This does not suit the cultural identity of the community as first names can be very private; “boy” and “girl” (their Luritja forms) are used  often on community to call out to children to identify them and request their attention. Most of the children will respond much more strongly to this than to their own first names. There are many such policies which are obviously based on a mainstream centre in urban Australia and do not suit community life or the Luritja culture.
The MacDonnell Shire structure can be seen as metaphor for the massive wealth gap between rich and poor. Every single Indigenous staff member in childcare, as well as the majority of the other services are paid the minimum hourly rate payable by the shire. I was trying to advocate a raise for one particular staff member who has been working at the childcare centre for over 10 years. She is still being paid the minimum rate.
After asking management repeatedly, I was told that there simply “wasn’t the budget” for any raises in community. All of the management and “support” staff in Alice Springs recently gave themselves promotions and massive pay raises. This can only be described as a disgustingly racist. This money needs to be going to the communities. The NQS requirements state that staff must have or be working towards specified qualifications. Some staff at Ikuntji were carrying out training when the community council was in power. They are willing to continue to undertake this training and have requested more training several times since the shire took over the centre in 2008. No childcare or first aid training has been provided to child care centre staff at Ikuntji since.
People have told me that life under the shire is similar to life under a superintendent in the 1970s. That alone must show that a serious change is needed urgently.
Susannah Taylor
Alice Springs
The shire responds:-
It is always disappointing when a disgruntled ex employee for personal reasons misrepresents the practices and intent of a quality early childhood program.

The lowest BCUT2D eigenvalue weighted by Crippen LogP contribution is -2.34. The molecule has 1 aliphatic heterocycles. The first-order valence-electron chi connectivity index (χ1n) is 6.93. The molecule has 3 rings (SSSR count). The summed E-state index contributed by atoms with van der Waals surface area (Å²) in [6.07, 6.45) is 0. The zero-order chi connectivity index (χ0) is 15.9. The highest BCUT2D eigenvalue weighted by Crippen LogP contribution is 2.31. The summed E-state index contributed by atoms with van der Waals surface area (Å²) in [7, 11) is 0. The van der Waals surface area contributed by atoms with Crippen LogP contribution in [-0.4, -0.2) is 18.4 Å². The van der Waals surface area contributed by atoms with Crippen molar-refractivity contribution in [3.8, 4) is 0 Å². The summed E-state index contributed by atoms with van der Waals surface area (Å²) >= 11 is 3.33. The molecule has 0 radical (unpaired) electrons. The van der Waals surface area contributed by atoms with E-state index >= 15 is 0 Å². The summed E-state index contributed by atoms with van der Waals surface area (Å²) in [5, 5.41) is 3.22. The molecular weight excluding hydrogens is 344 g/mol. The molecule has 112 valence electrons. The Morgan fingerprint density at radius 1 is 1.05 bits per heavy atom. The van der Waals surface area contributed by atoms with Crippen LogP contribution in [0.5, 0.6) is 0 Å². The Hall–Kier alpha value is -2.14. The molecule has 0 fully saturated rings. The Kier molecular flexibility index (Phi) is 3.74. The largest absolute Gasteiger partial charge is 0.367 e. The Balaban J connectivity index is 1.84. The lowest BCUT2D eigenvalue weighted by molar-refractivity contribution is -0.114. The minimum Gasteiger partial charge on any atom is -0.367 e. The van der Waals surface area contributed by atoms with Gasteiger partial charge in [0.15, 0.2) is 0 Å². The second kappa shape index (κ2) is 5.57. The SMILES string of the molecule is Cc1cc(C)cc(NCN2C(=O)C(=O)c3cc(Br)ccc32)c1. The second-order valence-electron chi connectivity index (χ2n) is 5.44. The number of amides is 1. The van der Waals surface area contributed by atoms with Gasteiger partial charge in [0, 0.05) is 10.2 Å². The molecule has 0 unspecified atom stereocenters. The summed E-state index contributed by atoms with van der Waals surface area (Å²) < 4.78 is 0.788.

Employment: MacDonnell Shire Children’s Services employ local indigenous staff in all our communities and as highlighted in the letter we are proud that one of the indigenous staff in Ikuntji has been working with the service for 10 years and the Shire since formation. In fact the staff member referred to has been operating the service with 100% indigenous staff prior to the author’s employment.
Working conditions are generous and significantly higher than industrial requirements. For example, every staff member receives generous cultural leave entitlements and automatic above inflation increases every year (and has since the Shire was formed).
National Quality Framework for Early Childhood Education and Care: As research supports, the first three years of a child’s life are the most critical years of development: physically, emotionally and cognitively. With the support of DEEWR, MacDonnell Shire delivers Early Childhood Education programs in nine communities and due to the success of our programs has recently been awarded a tenth community. We are keen to ensure that quality improves through the implement of the National Quality Framework and as such we are actively recruiting qualified early childhood educators (the author working towards this qualification but not yet attained) to support and develop local staff in achieving qualifications.
Local Knowledge: The Support and Development Officer referred to has both lived and worked in the Ikuntji community and boasts both a Degree in Community Development and Early Childhood qualifications. In fact a much longer association with Ikuntji than the author.
Elizabeth Death
Director Community Services
MacDonnell Shire


  1. FACTS: